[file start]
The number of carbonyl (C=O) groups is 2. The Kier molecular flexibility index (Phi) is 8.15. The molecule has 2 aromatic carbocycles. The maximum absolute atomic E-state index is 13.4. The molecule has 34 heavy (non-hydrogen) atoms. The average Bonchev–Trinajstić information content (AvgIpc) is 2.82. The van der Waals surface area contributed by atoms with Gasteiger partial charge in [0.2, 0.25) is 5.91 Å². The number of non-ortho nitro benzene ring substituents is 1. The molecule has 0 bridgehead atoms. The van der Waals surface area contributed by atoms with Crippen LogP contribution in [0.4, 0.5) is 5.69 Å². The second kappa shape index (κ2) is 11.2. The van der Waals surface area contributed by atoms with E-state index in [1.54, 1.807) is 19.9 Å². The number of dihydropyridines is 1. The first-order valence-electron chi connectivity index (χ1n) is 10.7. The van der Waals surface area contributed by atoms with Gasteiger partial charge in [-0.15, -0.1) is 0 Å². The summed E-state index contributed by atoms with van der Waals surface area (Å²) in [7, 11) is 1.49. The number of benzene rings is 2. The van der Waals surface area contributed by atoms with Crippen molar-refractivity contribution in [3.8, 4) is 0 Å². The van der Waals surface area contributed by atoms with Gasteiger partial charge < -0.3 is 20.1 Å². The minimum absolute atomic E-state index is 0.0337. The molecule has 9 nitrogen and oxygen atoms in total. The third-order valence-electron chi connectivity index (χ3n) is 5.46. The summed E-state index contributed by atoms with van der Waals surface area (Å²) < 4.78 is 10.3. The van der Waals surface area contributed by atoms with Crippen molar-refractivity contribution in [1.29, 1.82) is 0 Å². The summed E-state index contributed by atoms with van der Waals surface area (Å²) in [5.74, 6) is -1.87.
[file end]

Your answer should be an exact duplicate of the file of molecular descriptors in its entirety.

The number of carbonyl (C=O) groups is 2. The Kier molecular flexibility index (Phi) is 8.15. The molecule has 2 aromatic carbocycles. The maximum absolute atomic E-state index is 13.4. The molecule has 34 heavy (non-hydrogen) atoms. The average Bonchev–Trinajstić information content (AvgIpc) is 2.82. The van der Waals surface area contributed by atoms with Gasteiger partial charge in [0.2, 0.25) is 5.91 Å². The number of non-ortho nitro benzene ring substituents is 1. The molecule has 0 bridgehead atoms. The van der Waals surface area contributed by atoms with Crippen LogP contribution in [0.4, 0.5) is 5.69 Å². The second kappa shape index (κ2) is 11.2. The van der Waals surface area contributed by atoms with E-state index in [1.54, 1.807) is 19.9 Å². The number of dihydropyridines is 1. The first-order valence-electron chi connectivity index (χ1n) is 10.7. The van der Waals surface area contributed by atoms with Gasteiger partial charge in [-0.15, -0.1) is 0 Å². The summed E-state index contributed by atoms with van der Waals surface area (Å²) in [7, 11) is 1.49. The number of benzene rings is 2. The van der Waals surface area contributed by atoms with Crippen molar-refractivity contribution in [3.8, 4) is 0 Å². The van der Waals surface area contributed by atoms with Gasteiger partial charge < -0.3 is 20.1 Å². The minimum absolute atomic E-state index is 0.0337. The molecule has 9 nitrogen and oxygen atoms in total. The third-order valence-electron chi connectivity index (χ3n) is 5.46. The summed E-state index contributed by atoms with van der Waals surface area (Å²) < 4.78 is 10.3. The van der Waals surface area contributed by atoms with Crippen molar-refractivity contribution in [1.29, 1.82) is 0 Å². The summed E-state index contributed by atoms with van der Waals surface area (Å²) in [5.74, 6) is -1.87.